Apple’s store guidelines are well-known for being difficult to parse and unpick. However, each time they’re updated it’s important to get to know what’s changed and how it might affect you. Developer income and future fortunes are at risk every time there’s an update.
And the latest officially endorses the trading of NFTs from within apps but – of course – there are rules.
Aside from clarification about the use of interstitial ads (skip button clearly visible, must be clear it is an ad etc.) the biggest news for devs looking to utilise the many blockchain-adjacent Web3 technologies will be how Apple is integrating NFTs.
As always, one of the primary aspects is Apple increasing its grip on purchases made through its store. The now infamous 30% fee on purchases utilising Apple’s payment system will apply to any crypto-based transactions or NFT trades. We previously reported on this back in September, and it appears that the planned changes have been integrated without any alterations. It’s certainly proved immensely disappointing for some, with the App Store’s demise being predicted as a result.
The section that’s most notable for many blockchain enthusiasts is new ruling 3.1.1 which reads, “Apps may use in-app purchase to sell and sell services related to non-fungible tokens (NFTs), such as minting, listing, and transferring.” Notably, another entry in the updated list notes, “Apps may not use their own mechanisms to unlock content or functionality, such as license keys, augmented reality markers, QR codes, cryptocurrencies and cryptocurrency wallets, etc.” Meaning if your game uses any external mechanism such as scanning codes to unlock content or even as part of a game itself, you won’t be able to do this on iOS.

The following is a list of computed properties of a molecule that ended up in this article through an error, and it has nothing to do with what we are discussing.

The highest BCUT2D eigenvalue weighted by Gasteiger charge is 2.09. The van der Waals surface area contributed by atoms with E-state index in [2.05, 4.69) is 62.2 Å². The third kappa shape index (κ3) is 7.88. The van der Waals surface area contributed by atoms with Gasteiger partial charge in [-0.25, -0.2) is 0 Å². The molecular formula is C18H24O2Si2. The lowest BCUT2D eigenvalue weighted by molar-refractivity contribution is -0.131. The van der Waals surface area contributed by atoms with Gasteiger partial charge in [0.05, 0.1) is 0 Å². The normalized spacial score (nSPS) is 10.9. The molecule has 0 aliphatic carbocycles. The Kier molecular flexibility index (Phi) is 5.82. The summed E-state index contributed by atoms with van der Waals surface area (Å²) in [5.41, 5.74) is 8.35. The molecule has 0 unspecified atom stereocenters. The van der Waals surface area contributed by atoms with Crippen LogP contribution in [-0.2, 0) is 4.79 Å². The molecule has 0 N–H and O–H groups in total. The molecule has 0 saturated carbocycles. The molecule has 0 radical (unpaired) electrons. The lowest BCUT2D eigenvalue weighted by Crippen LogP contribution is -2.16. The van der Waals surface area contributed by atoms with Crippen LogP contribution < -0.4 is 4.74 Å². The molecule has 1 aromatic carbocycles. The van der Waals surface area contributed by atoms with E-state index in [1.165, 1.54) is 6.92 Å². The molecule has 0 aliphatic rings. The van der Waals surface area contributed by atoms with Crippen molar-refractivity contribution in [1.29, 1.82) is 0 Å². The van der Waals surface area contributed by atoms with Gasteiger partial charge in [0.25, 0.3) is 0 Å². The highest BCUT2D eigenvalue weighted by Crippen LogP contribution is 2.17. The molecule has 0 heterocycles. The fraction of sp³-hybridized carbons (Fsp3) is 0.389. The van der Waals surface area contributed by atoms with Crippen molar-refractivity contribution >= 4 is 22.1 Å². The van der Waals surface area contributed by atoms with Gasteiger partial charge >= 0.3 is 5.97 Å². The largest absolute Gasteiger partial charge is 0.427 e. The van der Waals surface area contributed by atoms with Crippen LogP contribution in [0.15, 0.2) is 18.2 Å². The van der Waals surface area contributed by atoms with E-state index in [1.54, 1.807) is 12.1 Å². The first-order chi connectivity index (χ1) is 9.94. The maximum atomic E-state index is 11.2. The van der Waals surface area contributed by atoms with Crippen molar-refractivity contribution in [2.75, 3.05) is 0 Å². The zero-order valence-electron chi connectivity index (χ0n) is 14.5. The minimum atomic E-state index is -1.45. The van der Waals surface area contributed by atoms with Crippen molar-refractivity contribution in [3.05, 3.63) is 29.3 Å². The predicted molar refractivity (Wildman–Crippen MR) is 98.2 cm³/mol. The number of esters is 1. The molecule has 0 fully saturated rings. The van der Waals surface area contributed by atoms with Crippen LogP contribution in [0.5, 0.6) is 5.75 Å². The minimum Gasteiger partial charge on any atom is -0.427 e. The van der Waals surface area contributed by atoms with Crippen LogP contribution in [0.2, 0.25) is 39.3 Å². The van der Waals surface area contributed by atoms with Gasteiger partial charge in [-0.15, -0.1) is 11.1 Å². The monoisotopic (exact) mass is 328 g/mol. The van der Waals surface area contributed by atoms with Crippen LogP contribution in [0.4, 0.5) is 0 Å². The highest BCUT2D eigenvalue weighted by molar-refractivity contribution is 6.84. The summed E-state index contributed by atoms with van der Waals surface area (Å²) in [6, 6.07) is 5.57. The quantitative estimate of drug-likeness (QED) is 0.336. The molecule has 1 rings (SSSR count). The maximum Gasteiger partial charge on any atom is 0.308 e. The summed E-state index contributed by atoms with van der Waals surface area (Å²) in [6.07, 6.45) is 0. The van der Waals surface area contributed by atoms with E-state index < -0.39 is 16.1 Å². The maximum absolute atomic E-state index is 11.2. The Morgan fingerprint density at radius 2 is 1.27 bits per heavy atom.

The move basically removes the possibility for any genuinely useful functionality for NFTs which had previously been viewed as their only chance to gain popularity (and lose notoriety). Rather than ownership being able to unlock features such as access to new areas or new weapons, under these rulings NFTs on iOS are allowed, but are limited purely to decoration and personalisation.
However, perhaps more worrying for those seeking to make use of mobile games to comment or artistically represent real events is this segment forbidding, “Harmful concepts which capitalize or seek to profit on recent or current events, such as violent conflicts, terrorist attacks, and epidemics.” Given how vague the idea of capitalising or profiting could be, those who make serious games dealing with war or other major events may begin to be worried about whether they’ll even be able to sell their games on the platform.
This article was first published on PocketGamer.biz.